Read an excerpt from The Missing.

"The Beach Street Knitting Society and Yarn Club"

New from Hyperion Books: The Beach Street Knitting Society and Yarn Club by Gil McNeil.

About the book, from the publisher:

For every woman who has ever dreamed of starting over, or being a better mother, or just knitting a really nice scarf . . .

When her husband dies in a car crash—not long after announcing he wants a divorce—Jo Mackenzie packs up her two rowdy boys and moves from London to a dilapidated villa in her seaside hometown. There, she takes over her beloved Gran’s knitting shop—a quaint but out-of-date store in desperate need of a facelift. After a rough beginning, Jo soon finds comfort in a “Stitch and Bitch” group; a collection of quirky, lively women who share their stories, and their addiction to cake, with warmth and humor.

As Jo starts to get the hang of single-parent life in a small town, she relies on her knitting group for support. The women meet every week at the shop on Beach Street and trade gossip and advice as freely as they do a new stitch. But when a new man enters Jo’s life, and an A-list actress moves into the local mansion, the knitting club has even more trouble confining the conversation to knit one, purl two.

The Beach Street Knitting Society and Yarn Club is an uplifting, winning tale about the healing power of friendship and new beginnings. It’s a charming novel that will delight all passionate knitters—and win over befuddled, would-be knitters, too.
Visit Gil McNeil's website.

Thursday, March 12, 2009


New from Grand Central Publishing: Afraid by Jack Kilborn.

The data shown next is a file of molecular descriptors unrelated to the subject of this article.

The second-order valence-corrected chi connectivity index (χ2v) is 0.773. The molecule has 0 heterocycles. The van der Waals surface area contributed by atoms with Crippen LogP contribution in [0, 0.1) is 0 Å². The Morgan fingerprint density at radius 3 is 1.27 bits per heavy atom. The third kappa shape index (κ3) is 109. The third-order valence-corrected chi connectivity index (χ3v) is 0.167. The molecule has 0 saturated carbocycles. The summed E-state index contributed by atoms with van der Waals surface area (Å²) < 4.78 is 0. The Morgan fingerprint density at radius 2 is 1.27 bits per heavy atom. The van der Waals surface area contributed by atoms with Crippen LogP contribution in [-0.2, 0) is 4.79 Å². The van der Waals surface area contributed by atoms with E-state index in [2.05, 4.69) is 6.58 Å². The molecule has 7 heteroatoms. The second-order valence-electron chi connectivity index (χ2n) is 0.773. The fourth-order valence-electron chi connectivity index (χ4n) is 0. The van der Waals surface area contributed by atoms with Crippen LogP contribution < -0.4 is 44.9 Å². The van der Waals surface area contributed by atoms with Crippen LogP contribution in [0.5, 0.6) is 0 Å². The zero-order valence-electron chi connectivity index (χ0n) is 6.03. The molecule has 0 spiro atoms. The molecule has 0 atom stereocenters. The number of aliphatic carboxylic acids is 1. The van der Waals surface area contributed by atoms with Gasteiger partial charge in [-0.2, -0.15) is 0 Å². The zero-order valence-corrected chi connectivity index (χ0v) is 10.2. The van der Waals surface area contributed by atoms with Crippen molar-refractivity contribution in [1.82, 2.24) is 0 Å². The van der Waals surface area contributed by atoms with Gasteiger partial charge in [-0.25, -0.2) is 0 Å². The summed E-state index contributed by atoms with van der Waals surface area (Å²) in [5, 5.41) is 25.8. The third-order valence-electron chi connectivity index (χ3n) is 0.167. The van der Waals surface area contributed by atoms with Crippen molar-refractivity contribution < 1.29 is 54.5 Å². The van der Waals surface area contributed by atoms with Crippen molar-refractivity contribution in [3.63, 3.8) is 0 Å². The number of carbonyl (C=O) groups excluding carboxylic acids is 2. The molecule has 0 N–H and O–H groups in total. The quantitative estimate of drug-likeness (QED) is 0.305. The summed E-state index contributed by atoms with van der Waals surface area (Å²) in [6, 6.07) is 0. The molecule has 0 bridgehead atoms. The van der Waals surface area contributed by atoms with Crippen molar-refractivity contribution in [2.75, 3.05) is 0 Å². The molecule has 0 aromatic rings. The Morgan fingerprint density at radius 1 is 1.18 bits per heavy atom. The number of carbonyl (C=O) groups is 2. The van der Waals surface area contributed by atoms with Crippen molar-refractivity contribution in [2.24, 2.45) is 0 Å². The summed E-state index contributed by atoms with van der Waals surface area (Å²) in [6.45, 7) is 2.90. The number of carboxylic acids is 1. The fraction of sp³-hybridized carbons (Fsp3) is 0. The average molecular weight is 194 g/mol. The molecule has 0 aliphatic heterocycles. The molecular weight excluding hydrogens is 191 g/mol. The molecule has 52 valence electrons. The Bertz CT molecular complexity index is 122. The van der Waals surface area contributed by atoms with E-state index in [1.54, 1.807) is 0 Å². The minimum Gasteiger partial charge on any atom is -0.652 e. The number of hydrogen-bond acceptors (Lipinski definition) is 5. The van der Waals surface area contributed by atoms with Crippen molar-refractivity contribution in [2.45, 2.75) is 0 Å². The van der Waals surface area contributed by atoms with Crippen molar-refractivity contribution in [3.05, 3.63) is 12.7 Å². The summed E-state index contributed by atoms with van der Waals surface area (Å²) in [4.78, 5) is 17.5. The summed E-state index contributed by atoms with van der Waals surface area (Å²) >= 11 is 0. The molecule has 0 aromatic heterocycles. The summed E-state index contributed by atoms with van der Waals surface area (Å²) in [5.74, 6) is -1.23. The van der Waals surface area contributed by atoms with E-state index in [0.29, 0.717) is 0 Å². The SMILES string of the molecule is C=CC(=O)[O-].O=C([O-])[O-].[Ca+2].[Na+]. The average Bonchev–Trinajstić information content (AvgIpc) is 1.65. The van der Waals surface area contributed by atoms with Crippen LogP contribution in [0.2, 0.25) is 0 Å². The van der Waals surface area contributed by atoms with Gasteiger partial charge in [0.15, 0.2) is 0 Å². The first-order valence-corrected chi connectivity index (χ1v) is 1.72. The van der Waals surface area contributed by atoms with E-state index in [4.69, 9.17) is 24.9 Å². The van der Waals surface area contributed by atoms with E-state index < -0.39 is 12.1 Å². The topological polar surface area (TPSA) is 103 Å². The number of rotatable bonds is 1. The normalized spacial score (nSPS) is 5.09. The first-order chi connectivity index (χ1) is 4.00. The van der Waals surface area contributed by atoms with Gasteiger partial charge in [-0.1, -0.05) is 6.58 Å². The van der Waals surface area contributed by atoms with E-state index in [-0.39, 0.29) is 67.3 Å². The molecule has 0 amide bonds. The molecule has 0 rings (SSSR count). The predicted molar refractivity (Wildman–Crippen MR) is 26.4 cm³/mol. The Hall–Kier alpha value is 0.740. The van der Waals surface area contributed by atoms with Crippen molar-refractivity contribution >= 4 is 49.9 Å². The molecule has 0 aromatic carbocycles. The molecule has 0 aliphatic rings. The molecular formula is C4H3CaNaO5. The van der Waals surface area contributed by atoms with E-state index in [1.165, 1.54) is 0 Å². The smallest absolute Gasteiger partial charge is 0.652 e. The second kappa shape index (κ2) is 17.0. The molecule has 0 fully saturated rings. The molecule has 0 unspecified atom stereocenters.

About the book, from the publisher:


Welcome to Safe Haven, Wisconsin. Miles from everything, with one road in and out, this peaceful town has never needed a full-time police force. Until now...

A helicopter has crashed near Safe Haven and unleashed something horrifying. Now this merciless force is about to do what it does best. Isolate. Terrorize. Annihilate. As residents begin dying in a storm of gory violence, Safe Haven's only chance for survival will rest with an aging county sheriff, a firefighter, and a single mom. And each will have this harrowing thought: Maybe death hasn't come to their town by accident...
Follow the AFRAID Blog Tour: March 1st - 31st.

Visit JackKilborn.com.

"Revenge of the Spellmans"

New from Simon & Schuster: Revenge of the Spellmans by Lisa Lutz.

About the book, from the publisher:


Private investigator Isabel Spellman is back on the case and back on the couch -- in court-ordered therapy after getting a little too close to her previous subject.